grlenamored - 2004-07-22 14:36:21
y'know, when i first read what the doctor was saying i thought "what a quack" but i guess you don't stop to think about how weird it must be for children to be brought over here. you assume they're babies and don't know any better, but i'm sure there is still a lot of uncertainty involved and she is probably really testing the waters to see what she has to do to get you to react the way she wants you to. i imagine some of what he'll say will be general parental guidance, like not putting her in bed with you if she cries etc. it's definitely an interesting perspective though to hear what he reads into things.
gussiegoose - 2004-07-22 14:45:13
I want to know more about your visit to the Dr. what are the titles of his books. His tips on attachment...more. I'm always second guessing how Goose is bonding. As far as TV. I am an addict of TAR too. Yeah for the Dad. I so wanted them to beat the brothers. I think of Goose and her Daddy someday. (H happens to be a helicopter pilot too.)
gussiegoose - 2004-07-22 14:49:55
I'm sorry that last comment was all about me. I'm totally self absorbed... I really feel for you thinking it was going well then being hit in the face. But at least you know and won't be blindsided. I'm pulling for you.
Short North Mama - 2004-07-22 15:43:48
I am curious about his reasoning for not bringing your daughter into your room at night. Did he explain the logic?
kelli - 2004-07-22 15:53:47
(Warning: a My Friend Adopted story coming) Here's my non-expert 2 Lincolns worth: My friend adopted in February from Russia. At first, her son was very serious, but curious and observing. Now, he is a toddling little goofball. It has been inspiring to see what a little clown he has become. Hang in there and don't be too hard on yourself! You MUST be doing something right if she is laughing and snuggling. Don't you think that maybe you know her a little better than the doctor? He may be a professional, but you are her mother.
kelli - 2004-07-22 17:40:12
As Trixie Belden would say, "Jeepers!" Did you get my message? I didn't think they were going through. I am so sorry for the multiple posts! Are you going to kick me out of your blog now?
Jennye - 2004-07-22 20:29:50
I also am kind of surprised to hear about the bringing her into your room at night thing. Is he generally against cosleeping or is this just something he recommends because of attachment issues in international adoption that aren't obvious at first? That might be a question to ask him. If he opposes cosleeping in general, then of course he would advise against it. Just wondering since it has worked so well for us and for international adoptive parents we know as well. (Of course both adopted from Russia, so perhaps there are different issues involved?)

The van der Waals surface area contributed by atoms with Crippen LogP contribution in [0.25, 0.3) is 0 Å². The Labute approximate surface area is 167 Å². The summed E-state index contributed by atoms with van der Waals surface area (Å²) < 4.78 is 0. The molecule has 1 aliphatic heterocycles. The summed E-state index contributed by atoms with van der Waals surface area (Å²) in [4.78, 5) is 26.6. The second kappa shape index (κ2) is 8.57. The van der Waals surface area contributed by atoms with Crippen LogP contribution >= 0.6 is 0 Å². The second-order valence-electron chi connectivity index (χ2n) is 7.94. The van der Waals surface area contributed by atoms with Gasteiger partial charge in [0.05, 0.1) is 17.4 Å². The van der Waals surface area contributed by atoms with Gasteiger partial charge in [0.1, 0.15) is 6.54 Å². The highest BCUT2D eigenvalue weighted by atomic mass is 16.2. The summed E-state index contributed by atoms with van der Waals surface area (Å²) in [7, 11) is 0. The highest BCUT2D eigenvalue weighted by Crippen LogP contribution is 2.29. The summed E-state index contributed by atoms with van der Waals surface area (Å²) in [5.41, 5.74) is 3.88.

brooklynmama - 2004-07-22 22:42:46
I'd recommend checking out Attaching in Adoption: Practical Tools for Today's Parents by Deborah D. Gray. It has a lot of useful suggestions. I am also surprised about the nighttime comforting advice. I am wondering - when you bring her into your bed at night, does she settle in and relax into you and go back to sleep? Just curious. Ping didn't feel very settled when she was in our bed, and was quite happy and able to sleep through the night in her crib. I was open to cosleeping, if it seemed as though she wanted/needed it, but it honestly didn't. What I have done, and what I highly recommend if your back can stand it, is use a sling. Now you know if you read my blog that I'm not an ardent advocate of attachment parenting :) but I am absolutely all for using a sling. Ping is very much attached to both me and my husband, and I really feel like carrying her has helped with that. Of course, it's much more complicated than just that - Ping's orphanage seemed to be a very good one, and I think that helped A LOT. But, you know, email me if you want to discuss more of this stuff - we really worked hard to facilitate good attachment in those early weeks/months, and we have a very attached baby now. I was very interested to read what the doctor's tests and thoughts were. Very interesting. Did he give you lots of other suggestions to help with attachment? Hang in there and good luck - it's a tricky time.
Jenn - 2004-07-23 07:22:55
I read with interest your story- and the comments above. My friend is adopting from China and is interested in attachment advice. I'll definitely be recommending the book suggested above. It's amazing the worries our kids can give us...lucky for them that they're so darned cute! :) PS- I completely agree with you regarding the Terror in the Skies II. story.
grlenamored - 2004-07-23 09:19:34
i'm surprised at how many people are surprised about not bringing her into your room at night. i thought this was a common "how to raise a baby" thing. isn't the theory "don't do it as babies and they won't do it when they're 3, 4, 5, 6, 7, 8, 9, 16"? made perfect sense to me...
virginia - 2004-07-23 15:04:03
thanks for all the comments guys! The doctor is Docteur Jean-Fran�ois Chicoine. I don't know if any of this books have been translated in English. He's highly regarded as THE Quebec adotpion doctor. He's not opposed to co-sleeping in general, it depends on the child's temperament, age and adotpion story. He felt that the Dumpling is quite manipultive in her own way and that we felt was bonding was in fact just need-based attachment. I'm not saying he knows her better than me. No way. but that little experiment he did scared me shitless. I thought for sure she would come to me. She didn't even look in my direction, she was just frozen, just like the first 2 weeks in China. So in 30 seconds, he was able to show me how she's really not as far along as I thought. In the end, she slept right through the night last night!

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